Oliver Wolcott Library - Programs

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Events are updated regularly. Please check back!
  


 

Thursday, April 6th 
7:00 - 8:00 p.m.

Thru Hiking the Appalachian Trail
with Sam Ducharme
Click Here to Register 

"Not all those who wander are lost.” ~ J.R.R. Tolkein

Those who attend this program will be treated to a modern-day adventure. Sam Ducharme set out on a 2,180 mile, 14 state backpacking trip from Springer Mountain, Georgia to Mt. Katahdin Maine. During his six month journey he documented the rugged beauty of the Appalachian Mountains, the wildlife, the hardships encountered on the trail, as well as the people, culture and humanity at its finest. Come join him as he takes you through the trail towns, over the mountaintops and through the backcountry. The images and stories will leave you with a renewed awe of the beauty of our country and its people.

See his gear, how he cooked, and hear what it is like sleeping in a hammock for six months through three seasons. You will also hear how Sam returned to the trail the following year, connecting with aspiring Thru Hikers, paying it forward, and his return to the summit of Katahdin one year later.

Sam Ducharme is a retired K9 Officer and is a lifelong resident of Connecticut. He has two adult sons, both serving in the United States Air Force. As an avid outdoorsman, and finding the empty-nest, Sam decided to buy a backpack and a plane ticket to Georgia. From there, he started walking north. With no prior backpacking experience, he learned on the trail. Gear, trail nutrition, enduring the elements, and the logistics involved in a long distance backpacking trip were hard lessons. After 20 years working within Connecticut’s prisons, the search for a positive recharge resulted in a life changing journey. REGISTRATION IS REQUIRED



Tuesday, April 11th

7:00 - 8:30 p.m.

Heartbeat: A Native American Musical Experience

with Craig Harris

Click Here to Register 

Based on extensive research and interviews with more than one hundred influential musicians, producers, and record label owners, Heartbeat is an unprecedented celebration of Native North America’s magnificent audio tapestry. Join percussionist, educator, and author Craig Harris as he leads this exciting multimedia, participatory, and stereotype-defying celebration of Native American music. 

Combining archival video and audio recordings, eye-opening storytelling, and collective music-making, this program spans from  the “heartbeat” of powwow drums and the “warble” of wooden flutes to the electrifying sounds of Native infused rock, jazz, reggae, country music, blues, hip-hip, and electronic dance music. 

A passion for music has fueled Harris’ journey. His music-oriented articles, reviews, and photographs have appeared in newspapers, magazines, and websites for more than four decades.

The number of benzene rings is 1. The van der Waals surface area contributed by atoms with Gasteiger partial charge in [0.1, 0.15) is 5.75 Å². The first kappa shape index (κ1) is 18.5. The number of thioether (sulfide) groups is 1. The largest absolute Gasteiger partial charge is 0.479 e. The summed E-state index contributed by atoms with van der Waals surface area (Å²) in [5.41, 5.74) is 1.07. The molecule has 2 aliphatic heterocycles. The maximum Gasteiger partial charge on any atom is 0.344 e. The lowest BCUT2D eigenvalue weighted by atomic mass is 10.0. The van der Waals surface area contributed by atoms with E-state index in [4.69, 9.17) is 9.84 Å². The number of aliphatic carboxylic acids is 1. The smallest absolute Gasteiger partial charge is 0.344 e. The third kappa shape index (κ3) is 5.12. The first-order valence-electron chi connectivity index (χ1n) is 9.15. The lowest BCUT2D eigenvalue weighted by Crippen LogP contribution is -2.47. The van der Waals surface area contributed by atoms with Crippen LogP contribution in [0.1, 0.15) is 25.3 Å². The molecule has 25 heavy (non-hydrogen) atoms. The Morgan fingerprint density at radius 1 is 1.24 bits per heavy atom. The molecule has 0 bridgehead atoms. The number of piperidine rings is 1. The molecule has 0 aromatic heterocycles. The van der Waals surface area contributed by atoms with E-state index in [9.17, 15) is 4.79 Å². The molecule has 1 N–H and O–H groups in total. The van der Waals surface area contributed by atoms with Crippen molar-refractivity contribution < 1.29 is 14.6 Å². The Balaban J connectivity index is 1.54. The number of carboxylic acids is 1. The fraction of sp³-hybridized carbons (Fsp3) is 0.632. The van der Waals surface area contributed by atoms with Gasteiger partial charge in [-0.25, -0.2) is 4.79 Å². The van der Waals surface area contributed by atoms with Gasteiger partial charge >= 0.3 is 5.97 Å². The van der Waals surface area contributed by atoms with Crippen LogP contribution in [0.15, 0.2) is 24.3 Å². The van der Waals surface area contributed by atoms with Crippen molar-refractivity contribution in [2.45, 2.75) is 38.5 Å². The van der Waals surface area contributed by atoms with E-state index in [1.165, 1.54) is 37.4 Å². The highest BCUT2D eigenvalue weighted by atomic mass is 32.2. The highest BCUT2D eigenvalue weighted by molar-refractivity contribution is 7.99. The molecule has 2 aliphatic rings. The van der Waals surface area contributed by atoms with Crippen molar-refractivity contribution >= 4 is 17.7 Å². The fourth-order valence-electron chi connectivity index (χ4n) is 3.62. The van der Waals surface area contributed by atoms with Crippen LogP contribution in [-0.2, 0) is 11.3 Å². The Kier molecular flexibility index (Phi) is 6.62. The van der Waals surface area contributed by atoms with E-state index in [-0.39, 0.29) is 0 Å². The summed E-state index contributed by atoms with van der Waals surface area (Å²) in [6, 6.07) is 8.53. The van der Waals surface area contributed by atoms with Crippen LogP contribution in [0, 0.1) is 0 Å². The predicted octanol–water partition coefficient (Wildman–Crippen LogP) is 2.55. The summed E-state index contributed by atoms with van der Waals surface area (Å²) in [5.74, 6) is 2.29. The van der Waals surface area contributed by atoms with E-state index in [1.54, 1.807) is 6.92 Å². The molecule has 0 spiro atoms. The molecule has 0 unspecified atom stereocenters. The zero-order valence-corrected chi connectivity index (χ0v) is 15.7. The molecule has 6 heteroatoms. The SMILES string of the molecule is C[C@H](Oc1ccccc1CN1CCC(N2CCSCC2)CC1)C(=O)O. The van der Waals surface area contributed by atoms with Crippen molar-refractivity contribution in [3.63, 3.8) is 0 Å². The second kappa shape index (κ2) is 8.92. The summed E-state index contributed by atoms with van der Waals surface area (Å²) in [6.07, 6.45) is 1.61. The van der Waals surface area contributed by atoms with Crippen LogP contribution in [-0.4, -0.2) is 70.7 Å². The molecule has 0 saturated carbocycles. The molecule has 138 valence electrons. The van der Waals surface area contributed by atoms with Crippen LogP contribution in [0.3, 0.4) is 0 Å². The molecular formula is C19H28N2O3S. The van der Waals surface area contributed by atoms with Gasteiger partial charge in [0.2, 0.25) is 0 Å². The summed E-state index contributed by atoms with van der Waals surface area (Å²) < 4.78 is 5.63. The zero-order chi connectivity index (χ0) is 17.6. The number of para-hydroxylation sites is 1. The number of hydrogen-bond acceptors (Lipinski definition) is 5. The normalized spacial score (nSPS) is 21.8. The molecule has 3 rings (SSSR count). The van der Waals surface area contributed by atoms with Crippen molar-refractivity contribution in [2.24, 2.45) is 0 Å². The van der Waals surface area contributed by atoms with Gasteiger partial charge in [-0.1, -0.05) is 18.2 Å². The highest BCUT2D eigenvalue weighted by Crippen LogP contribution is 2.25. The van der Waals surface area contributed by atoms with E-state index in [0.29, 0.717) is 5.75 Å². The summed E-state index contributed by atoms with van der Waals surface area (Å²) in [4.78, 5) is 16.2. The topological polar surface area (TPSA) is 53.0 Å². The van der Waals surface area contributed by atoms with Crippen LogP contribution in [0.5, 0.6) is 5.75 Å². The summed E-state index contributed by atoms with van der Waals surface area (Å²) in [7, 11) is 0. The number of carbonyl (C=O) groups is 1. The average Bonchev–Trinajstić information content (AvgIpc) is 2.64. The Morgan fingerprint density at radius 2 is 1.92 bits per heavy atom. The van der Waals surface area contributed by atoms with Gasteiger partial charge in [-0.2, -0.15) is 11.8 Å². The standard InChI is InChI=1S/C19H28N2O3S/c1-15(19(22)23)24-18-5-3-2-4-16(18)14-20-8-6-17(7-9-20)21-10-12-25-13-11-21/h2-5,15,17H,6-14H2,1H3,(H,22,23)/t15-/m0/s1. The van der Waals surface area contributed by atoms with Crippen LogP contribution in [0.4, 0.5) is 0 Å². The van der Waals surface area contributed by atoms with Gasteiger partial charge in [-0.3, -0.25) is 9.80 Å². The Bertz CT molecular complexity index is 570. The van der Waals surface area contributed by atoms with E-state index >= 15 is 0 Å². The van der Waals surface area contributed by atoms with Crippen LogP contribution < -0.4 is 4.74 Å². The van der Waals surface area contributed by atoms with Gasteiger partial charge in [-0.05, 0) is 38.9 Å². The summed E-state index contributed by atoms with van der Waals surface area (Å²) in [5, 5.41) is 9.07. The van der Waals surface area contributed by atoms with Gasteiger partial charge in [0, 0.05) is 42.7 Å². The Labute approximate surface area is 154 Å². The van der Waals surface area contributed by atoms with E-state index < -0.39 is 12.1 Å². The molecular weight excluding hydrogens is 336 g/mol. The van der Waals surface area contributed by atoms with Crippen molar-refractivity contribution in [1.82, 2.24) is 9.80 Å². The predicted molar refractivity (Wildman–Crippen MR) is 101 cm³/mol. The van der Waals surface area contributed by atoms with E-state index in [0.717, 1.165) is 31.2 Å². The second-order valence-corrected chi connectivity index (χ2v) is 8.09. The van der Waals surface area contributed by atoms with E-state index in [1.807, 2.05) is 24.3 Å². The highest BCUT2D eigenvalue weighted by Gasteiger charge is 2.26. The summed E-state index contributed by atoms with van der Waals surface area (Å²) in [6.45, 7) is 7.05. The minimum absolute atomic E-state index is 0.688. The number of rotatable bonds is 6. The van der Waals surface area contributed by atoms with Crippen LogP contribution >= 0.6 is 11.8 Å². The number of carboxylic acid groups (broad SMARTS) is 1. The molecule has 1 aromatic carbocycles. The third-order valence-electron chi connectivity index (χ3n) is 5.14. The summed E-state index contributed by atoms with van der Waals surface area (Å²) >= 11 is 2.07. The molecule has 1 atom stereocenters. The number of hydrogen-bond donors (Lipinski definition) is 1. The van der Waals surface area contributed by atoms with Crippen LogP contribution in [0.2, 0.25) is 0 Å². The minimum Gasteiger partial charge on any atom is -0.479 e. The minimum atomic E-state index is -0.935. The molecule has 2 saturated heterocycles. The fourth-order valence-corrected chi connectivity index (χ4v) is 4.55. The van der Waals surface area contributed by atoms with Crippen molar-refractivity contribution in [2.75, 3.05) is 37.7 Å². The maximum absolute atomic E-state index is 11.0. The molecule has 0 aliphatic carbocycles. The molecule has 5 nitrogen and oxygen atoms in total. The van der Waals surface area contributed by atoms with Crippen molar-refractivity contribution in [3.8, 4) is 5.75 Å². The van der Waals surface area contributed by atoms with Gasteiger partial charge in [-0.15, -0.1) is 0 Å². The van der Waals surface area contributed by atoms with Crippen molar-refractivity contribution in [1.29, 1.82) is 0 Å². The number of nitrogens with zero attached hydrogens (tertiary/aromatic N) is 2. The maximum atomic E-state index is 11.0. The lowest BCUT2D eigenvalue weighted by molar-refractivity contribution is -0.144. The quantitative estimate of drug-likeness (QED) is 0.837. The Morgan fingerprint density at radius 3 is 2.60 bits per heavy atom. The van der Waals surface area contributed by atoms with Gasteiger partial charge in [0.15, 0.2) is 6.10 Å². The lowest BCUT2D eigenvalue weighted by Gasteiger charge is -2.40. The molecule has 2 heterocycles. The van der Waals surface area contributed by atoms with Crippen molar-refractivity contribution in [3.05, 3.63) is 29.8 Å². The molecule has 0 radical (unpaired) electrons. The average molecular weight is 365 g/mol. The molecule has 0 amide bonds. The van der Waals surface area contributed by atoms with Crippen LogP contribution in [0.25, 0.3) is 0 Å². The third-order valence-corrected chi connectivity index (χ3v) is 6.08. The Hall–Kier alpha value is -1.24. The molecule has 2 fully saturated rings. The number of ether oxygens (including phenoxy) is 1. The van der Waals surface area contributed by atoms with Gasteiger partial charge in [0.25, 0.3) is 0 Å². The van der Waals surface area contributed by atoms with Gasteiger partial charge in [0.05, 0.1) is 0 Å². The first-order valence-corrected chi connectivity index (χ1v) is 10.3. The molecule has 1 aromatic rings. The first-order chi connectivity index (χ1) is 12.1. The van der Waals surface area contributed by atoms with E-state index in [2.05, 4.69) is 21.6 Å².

A skilled percussionist, Harris has appeared in concert and/or on recordings with Rod MacDonald, C.J. Chenier, Jonathan Edwards, Greg Brown, Melanie, Rick Danko (The Band), and Merl Saunders. He currently plays with the Gaea Star Band, and co-hosts the weekly Gaea Crystal Radio Hour for the Dream Vision 7 Radio Network. Holding a masters’ degree in education, Harris taught music in public and charter schools for a more than a quarter-century. Visit his website at: drumawaytheblues.com. REGISTRATION IS REQUIRED
 


 

Thursday, April 20th
7:00 - 8:00 p.m.


Revolution: Mapping the Road to American Independence, 1755 - 1783
with Authors Richard Brown & Paul Cohen
Click Here to Register

 

Few wars in history have such a rich literary and cartographic heritage as that of the Revolutionary War. The high skills of the surveyors, artists, and engravers who delineated the topography and fields of battle allow us to observe the unfolding of events that ultimately defined the United States.

When warfare erupted between Britain and her colonists in 1775, maps provided graphic news about military matters. A number of the best examples are reproduced here, including some from the personal collections of King George III, the Duke of Northumberland, and the Marquis de Lafayette. In Revolution, these and other maps from institutional and private collections are published for the first time.

At the Treaty of Paris, the French and Indian War ended, and King George III gained clear title to more territory than had ever been exchanged in any other war before or since. The British military employed its best-trained artists and engineers to map the richest prize in its Empire. They would need those maps for the fratricidal war that would begin twelve years later. Their maps and many others make up the contents of this fascinating and beautiful book.

Revolution: Mapping the Road to American Independence 1755-1783, identifies and illustrates the works that best reveal the unfolding of events that resulted in the establishment of the United States.

Filmmaker Ric Burns called the book “a GPS to the American Revolution” and described it as “ravishingly beautiful.”  Harvard historian Jane Kamensky praised it for casting “new light” on the subject as well as inviting “fresh thinking about the founding of the United States.” An Amazon reviewer wrote:  “The provenance of the maps is almost as fascinating as the history they tell. To look at these maps is to see history as the contemporary map makers saw it.” 

Richard H. Brown is a collector of maps and views of the French and Indian War and American Revolution. He is vice chairman of the Norman B. Leventhal Map Center where he has been instrumental in the creation of We Are One, a Revolutionary War era map exhibition that will travel from Colonial Williamsburg to the New York Historical Society in the fall of 2017. Richard also serves as a member of the Madison Council of the Library of Congress and a councilor of the American Antiquarian Society.

Paul E. Cohen is the co-author of Manhattan in Maps, which received the New York City Book Award in 1997. He is also the author of Mapping the West and the co-editor of American Cities. He has published numerous articles on various cartographic subjects appearing in publications including the New England Quarterly and The Magazine Antiques. He is a partner in Cohen & Taliaferro LLC, New York City, dealers in rare books and antique maps.

A wine & cheese reception will follow. Copies of the book will be available for sale at the event. REGISTRATION IS REQUIRED 



Sundays, March 26th & April 23rd
1:00 - 2:30 p.m.